More on Negative Nominal Interest Rates

The European Central Bank (ECB) experiment with negative interest rates has not occurred in a vacuum. The concept has been discussed with special urgency since 2008 in academic and financial circles.

Recently, Larry Summers and Paul Krugman have developed perspectives on the desirability of busting through the zero bound on interest rates to help balance aggregate demand and supply at something like full employment.

Then, there is Ken Rogoff’s Costs and Benefits to Phasing Out Paper Currency, distributed by the National Bureau of Economic Research (NBER).

Rogoff notes,

If all central bank liabilities were electronic, paying a negative interest on reserves (basically charging a fee) would be trivial. But as long as central banks stand ready to convert electronic deposits to zero-interest paper currency in unlimited amounts, it suddenly becomes very hard to push interest rates below levels of, say, -0.25 to -0.50 percent, certainly not on a sustained basis. Hoarding cash may be inconvenient and risky, but if rates become too negative, it becomes worth it.

Rogoff cites Buiter’s research at the London School of Economics (LSE) which dates to a decade earler, but has been significantly revised in the 2009-10 timeframe.

For example, there is Negative Nominal Interest Rates: Three ways to overcome the zero lower bound, which sports the following abstract:

The paper considers three methods for eliminating the zero lower bound on nominal interest rates and thus for restoring symmetry to domain over which the central bank can vary its policy rate. They are: (1) abolishing currency (which would also be a useful crime-fighting measure); (2) paying negative interest on currency by taxing currency; and (3) decoupling the numéraire from the currency/medium of exchange/means of payment and introducing an exchange rate between the numéraire and the currency which can be set to achieve a forward discount (expected depreciation) of the currency vis-a-vis the numéraire when the nominal interest rate in terms of the numéraire is set at a negative level for monetary policy purposes.

Buiter notes the “scrip” money developed locally during the Great Depression (also see Champ) effectively involved a tax on holding this type of currency.

Stamp scrip, sometimes called coupon scrip, arose in several communities. It was denominated in dollars, in denominations from 25 cents to $5, with $1 denominations most common. Stamp scrip often became redeemable by the issuer in official U.S. dollars after one year.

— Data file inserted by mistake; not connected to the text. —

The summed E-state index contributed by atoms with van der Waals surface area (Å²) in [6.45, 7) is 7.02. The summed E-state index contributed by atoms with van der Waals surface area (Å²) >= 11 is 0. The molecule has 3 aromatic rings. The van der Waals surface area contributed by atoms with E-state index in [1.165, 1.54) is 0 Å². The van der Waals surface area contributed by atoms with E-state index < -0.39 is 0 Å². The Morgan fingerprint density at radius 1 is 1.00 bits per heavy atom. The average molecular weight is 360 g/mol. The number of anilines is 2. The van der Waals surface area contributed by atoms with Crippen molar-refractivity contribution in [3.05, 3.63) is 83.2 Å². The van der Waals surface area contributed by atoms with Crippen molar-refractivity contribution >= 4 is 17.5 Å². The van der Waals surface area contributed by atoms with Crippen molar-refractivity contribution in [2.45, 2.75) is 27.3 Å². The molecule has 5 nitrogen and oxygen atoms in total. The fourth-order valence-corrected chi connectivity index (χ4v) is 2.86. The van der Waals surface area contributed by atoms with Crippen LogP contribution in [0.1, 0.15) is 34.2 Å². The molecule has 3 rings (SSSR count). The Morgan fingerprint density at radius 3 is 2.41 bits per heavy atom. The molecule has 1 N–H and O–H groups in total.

What made stamp scrip unique among scrip schemes was a series of boxes on the reverse side of the note. Stamp scrip took two basic forms—dated and undated (often called “transaction stamp scrip”). Typically, 52 boxes appeared on the back of dated stamp scrip, one for each week of the year. In order to spend the dated scrip, the stamps on the back had to be current. Each week, a two-cent stamp needed to be purchased from the issuer and affixed over the corresponding week’s box on the back of the scrip. Over the coming week, the scrip could be spent freely within the community. Whoever was caught holding the scrip at week’s end was required to attach a new stamp before spending the scrip. In this scheme, money became a hot potato, with individuals passing it quickly to avoid having to pay for the next stamp.

Among the virtues of eliminating paper currency and going entirely to electronic transactions, thus, would be that the central bank could charge a negative interest rate.

Additionally, by eliminating the anonymity of paper money and coin, criminal activities could be more effectively controlled. Rogoff offers calculations suggesting the percentages of US currency held in Europe in ratio to overall economic activity are suspicious, especially since there are apparently a surfeit of 100 dollar bills in these foreign holdings.

These ideas go considerably beyond the small negative interest charged by the ECB on banks holding excess reserves in the central bank accounts. What is being discussed is an extension of negative nominal interest, or a tax on holding cash, to all business agents and individuals in an economy.

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